What is a reasonable value for pain and suffering?

I was in a car accident and spent 20 plus days in the hospital. I had a craniotomy, aneurysm

carotid artery and numerous other facial injuries. The driver of the car has a $100,000 limit on injury to be covered under pain and suffering. Are there other options to get more? My auto insurer is paying for lost wages. I don’t want to go to court as the driver is related to me. What should I do regarding a demand letter to the insurance company.

Asked on June 10, 2016 under Personal Injury, Michigan

Answers:

S.L,. Member, California Bar / FreeAdvice Contributing Attorney

Answered 4 years ago | Contributor

There isn't any mathematical formula for determining compensation for pain and suffering.  It depends on the facts of the case and the nature and extent of the injuries as documented in the medical reports.
As you probably know, compensation for pain and suffering is an amount in addition to the medical bills.  Compensation for the medical bills is straight reimbursement.  Compensation for wage loss is straight reimbursement.
Considering the severe injuries you mentioned, the policy limit of $100,000 is most likely inadequate.  If you reject the policy limit, your only alternative is to sue the at-fault driver for negligence to try to obtain additional compensation even though you don't want to sue the driver.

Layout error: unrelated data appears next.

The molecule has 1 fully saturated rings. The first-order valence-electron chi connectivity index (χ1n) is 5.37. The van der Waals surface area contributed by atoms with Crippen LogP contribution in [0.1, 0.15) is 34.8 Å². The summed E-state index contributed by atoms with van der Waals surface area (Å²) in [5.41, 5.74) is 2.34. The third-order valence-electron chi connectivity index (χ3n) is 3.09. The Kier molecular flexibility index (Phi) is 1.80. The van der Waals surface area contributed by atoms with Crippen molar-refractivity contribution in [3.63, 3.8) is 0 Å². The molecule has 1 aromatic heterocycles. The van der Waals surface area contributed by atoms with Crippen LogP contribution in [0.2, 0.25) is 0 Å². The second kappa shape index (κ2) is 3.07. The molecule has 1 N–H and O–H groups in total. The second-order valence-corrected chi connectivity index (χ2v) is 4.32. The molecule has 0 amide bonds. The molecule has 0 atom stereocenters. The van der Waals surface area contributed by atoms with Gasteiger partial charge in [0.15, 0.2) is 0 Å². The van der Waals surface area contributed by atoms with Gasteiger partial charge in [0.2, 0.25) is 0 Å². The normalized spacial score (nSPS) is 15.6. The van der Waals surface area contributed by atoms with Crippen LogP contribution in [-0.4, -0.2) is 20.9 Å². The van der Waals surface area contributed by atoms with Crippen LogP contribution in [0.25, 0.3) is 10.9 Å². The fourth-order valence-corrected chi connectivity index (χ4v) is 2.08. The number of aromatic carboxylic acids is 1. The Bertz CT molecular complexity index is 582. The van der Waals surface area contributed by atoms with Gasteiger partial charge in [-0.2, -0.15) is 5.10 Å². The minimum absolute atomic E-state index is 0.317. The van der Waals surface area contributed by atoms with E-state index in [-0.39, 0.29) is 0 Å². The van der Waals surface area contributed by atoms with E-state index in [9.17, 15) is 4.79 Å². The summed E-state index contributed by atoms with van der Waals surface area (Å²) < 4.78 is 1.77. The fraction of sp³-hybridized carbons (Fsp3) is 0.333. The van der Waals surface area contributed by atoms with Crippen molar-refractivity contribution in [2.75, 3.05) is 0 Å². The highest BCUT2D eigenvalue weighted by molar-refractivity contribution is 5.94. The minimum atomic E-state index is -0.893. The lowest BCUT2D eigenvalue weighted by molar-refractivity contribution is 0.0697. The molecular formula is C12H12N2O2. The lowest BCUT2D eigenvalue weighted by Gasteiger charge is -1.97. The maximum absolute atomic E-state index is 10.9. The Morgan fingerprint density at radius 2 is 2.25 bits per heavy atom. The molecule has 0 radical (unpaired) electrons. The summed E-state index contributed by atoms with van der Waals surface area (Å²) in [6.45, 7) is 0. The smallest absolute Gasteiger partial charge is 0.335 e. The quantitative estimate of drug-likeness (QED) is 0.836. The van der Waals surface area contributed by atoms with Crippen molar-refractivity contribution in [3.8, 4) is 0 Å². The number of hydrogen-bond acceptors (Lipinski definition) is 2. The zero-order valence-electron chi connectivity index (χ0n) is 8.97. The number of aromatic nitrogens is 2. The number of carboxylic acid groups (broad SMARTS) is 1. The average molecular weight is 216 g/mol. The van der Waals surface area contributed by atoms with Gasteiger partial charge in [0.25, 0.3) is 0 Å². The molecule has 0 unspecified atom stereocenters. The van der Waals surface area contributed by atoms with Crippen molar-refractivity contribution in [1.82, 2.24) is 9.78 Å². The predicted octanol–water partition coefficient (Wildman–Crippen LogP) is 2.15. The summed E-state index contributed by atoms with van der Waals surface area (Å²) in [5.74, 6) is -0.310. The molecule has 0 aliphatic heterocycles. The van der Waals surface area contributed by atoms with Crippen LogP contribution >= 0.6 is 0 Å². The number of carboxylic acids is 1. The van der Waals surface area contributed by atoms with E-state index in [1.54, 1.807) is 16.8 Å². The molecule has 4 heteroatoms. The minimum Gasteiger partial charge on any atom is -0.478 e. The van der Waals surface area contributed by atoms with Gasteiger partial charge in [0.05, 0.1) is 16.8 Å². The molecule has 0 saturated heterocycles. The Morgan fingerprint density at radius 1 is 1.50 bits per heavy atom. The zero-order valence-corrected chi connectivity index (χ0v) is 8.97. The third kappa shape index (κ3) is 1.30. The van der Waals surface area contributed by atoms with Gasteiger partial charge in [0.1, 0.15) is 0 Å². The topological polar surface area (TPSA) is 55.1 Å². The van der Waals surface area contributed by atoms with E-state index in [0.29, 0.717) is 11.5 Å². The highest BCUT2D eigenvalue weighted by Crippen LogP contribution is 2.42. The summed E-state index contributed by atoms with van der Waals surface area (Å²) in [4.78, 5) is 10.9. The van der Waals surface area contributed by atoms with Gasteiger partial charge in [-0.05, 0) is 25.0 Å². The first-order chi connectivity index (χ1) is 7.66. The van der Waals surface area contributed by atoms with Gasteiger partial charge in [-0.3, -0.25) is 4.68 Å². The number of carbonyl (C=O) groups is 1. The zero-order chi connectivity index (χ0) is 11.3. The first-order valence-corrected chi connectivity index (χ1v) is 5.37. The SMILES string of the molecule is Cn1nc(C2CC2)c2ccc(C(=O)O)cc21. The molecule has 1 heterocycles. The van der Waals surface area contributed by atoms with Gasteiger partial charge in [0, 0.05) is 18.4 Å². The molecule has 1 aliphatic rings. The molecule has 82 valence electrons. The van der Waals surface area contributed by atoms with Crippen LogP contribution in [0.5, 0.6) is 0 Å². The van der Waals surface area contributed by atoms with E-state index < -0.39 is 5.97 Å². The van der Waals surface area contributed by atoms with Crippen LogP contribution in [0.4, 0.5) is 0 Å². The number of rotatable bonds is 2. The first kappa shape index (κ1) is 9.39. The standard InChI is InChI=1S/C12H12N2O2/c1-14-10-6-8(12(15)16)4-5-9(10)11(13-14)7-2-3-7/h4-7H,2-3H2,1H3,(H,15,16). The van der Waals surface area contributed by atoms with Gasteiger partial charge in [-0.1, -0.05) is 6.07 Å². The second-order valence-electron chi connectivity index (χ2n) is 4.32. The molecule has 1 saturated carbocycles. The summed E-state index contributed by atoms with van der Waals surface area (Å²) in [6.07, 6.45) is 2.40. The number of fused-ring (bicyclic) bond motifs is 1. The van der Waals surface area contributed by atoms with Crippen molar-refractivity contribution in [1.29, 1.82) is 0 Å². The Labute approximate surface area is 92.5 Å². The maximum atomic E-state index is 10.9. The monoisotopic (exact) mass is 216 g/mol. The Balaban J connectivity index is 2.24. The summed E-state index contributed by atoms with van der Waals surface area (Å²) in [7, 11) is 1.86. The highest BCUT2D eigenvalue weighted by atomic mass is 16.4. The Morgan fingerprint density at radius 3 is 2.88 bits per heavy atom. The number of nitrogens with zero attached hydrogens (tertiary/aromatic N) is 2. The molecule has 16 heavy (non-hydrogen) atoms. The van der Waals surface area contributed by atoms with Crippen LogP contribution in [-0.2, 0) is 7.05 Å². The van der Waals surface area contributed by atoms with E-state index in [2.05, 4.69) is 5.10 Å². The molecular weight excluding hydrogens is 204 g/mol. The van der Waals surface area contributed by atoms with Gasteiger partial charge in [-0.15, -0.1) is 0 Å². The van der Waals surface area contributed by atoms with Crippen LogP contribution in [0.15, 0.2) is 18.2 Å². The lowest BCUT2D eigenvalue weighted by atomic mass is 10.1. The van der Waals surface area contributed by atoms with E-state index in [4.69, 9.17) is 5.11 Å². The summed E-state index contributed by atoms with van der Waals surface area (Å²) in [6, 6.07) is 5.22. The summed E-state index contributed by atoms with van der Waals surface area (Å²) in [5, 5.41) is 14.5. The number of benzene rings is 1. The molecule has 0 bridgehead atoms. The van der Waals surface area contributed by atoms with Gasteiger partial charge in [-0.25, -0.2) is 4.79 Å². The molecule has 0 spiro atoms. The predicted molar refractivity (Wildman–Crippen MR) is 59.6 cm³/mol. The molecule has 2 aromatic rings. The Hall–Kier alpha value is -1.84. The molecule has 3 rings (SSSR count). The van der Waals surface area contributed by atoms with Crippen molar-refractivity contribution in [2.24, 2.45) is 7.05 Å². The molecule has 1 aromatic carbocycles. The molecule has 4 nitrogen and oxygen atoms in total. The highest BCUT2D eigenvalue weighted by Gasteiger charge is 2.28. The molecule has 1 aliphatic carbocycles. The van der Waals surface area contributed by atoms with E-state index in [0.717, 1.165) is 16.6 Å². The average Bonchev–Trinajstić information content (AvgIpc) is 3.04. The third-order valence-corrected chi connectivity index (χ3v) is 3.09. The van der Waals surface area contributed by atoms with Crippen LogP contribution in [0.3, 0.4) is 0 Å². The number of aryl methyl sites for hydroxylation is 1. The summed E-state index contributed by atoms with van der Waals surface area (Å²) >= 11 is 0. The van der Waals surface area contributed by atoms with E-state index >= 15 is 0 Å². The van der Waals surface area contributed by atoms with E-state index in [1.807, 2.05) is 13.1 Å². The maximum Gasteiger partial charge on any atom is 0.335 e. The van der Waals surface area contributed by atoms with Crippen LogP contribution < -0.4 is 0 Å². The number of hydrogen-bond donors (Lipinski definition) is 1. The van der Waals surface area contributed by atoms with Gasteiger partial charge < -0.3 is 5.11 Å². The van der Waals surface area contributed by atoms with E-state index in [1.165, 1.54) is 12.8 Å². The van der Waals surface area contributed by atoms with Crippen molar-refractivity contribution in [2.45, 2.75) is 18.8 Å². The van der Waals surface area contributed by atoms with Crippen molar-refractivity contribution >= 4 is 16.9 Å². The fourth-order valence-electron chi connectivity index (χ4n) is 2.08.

A demand letter to the insurance company would summarize the facts of the accident, summarize your medical reports, and list your special damages that would include the medical bills and wage loss.  Then you would ask for an amount considerably beyond the total medical bills for pain and suffering.  The insurance company will respond with a much lower offer and you can continue negotiations.  Again, if you are dissatisfied with settlement offers from the insurance company, your only recourse is to sue the at-fault party for negligence.  The insurance company can't pay more than the policy limit and will probably offer less to settle the case.
If the case is settled with the insurance company, NO lawsuit is filed.
If you are dissatisfied with settlement offers from the at-fault party's insurance company, reject the settlement offers and file a lawsuit for negligence against the at-fault party.
If the case is  NOT settled with the at-fault party's insurance carrier, your lawsuit for negligence must be filed prior to the expiration of the applicable statute of limitations or you will lose your rights forever in the matter.


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